Home is just one of the things a refugee loses in David Bergman’s moving poem.
The Man Who Sought Asylum
He came from a village where there is no village.
He came from a large family
but now there is left only an uncle
and a few chattering children.
He once spoke the local dialect
with a fluency that was renowned
in the village that no longer exists,
but now there is no one remaining
who can answer his jokes and riddles.
When do you leave your home?
While you still have a home to leave
or later when it is rubble?
Is it before the soldiers—if they are soldiers?—
come with their rifles or after
they have left you with perhaps one good eye?
The man who sought asylum
walked in the direction of quiet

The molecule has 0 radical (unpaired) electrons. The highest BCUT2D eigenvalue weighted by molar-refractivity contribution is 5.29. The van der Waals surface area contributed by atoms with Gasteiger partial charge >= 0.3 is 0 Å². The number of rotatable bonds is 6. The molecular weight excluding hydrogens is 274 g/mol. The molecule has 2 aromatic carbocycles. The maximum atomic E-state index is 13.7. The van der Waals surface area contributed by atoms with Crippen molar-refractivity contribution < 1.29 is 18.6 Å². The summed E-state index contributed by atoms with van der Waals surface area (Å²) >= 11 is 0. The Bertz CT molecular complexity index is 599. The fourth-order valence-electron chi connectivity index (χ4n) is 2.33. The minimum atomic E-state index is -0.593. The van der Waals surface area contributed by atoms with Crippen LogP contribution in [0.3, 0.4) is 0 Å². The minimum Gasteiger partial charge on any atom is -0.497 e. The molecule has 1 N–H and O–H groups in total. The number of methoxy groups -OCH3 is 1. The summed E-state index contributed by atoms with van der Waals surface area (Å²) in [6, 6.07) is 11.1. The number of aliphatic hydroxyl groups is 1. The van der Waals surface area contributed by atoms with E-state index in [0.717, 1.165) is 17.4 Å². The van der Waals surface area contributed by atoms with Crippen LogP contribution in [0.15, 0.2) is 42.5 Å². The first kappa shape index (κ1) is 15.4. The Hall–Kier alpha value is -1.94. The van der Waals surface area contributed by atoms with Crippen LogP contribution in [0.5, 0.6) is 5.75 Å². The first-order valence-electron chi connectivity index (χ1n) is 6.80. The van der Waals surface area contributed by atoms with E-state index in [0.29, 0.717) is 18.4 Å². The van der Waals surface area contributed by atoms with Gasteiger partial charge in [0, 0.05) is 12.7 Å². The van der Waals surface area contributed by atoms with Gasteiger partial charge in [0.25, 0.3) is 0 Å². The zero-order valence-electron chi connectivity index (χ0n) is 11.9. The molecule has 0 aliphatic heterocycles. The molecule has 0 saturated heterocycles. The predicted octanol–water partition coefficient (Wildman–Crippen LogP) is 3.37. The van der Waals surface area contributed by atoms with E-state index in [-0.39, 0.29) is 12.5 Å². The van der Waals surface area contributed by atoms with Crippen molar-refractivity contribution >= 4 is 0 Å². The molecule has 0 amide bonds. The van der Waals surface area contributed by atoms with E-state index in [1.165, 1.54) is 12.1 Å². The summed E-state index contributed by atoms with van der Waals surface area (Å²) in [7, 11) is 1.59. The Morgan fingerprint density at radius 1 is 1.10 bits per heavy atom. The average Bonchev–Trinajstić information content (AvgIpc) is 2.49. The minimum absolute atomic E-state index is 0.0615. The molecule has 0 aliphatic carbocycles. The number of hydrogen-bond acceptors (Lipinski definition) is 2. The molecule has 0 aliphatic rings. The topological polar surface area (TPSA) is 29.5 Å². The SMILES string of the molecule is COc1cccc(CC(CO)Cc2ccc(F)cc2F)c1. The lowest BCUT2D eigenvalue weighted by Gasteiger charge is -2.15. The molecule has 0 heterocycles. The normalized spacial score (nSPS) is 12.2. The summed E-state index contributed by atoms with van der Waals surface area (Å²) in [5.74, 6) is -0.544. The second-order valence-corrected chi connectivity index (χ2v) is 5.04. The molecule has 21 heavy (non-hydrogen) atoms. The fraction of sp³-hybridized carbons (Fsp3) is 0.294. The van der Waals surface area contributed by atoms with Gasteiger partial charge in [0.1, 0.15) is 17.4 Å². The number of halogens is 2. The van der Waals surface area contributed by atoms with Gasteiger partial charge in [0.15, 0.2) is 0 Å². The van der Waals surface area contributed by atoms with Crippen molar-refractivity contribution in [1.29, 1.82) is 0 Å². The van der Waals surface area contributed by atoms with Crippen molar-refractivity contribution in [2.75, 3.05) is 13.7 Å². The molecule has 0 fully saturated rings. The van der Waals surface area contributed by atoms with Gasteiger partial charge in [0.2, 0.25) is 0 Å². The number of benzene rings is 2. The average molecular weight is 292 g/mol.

where he met up with other quiet people
who raised their voices but only to the sky
because it would not bother to answer back.
Some of them spoke of a border
and beyond that another border
and still more borders beyond that
after which they might come to a village
that was still a village,
but he didn’t believe a word of it.
All his life he had heard of only one border
that drew closer with every step.
Some days he thought he could smell it
and it was as sweet and sickening as the sea.
Read more of David Bergman’s poetry.
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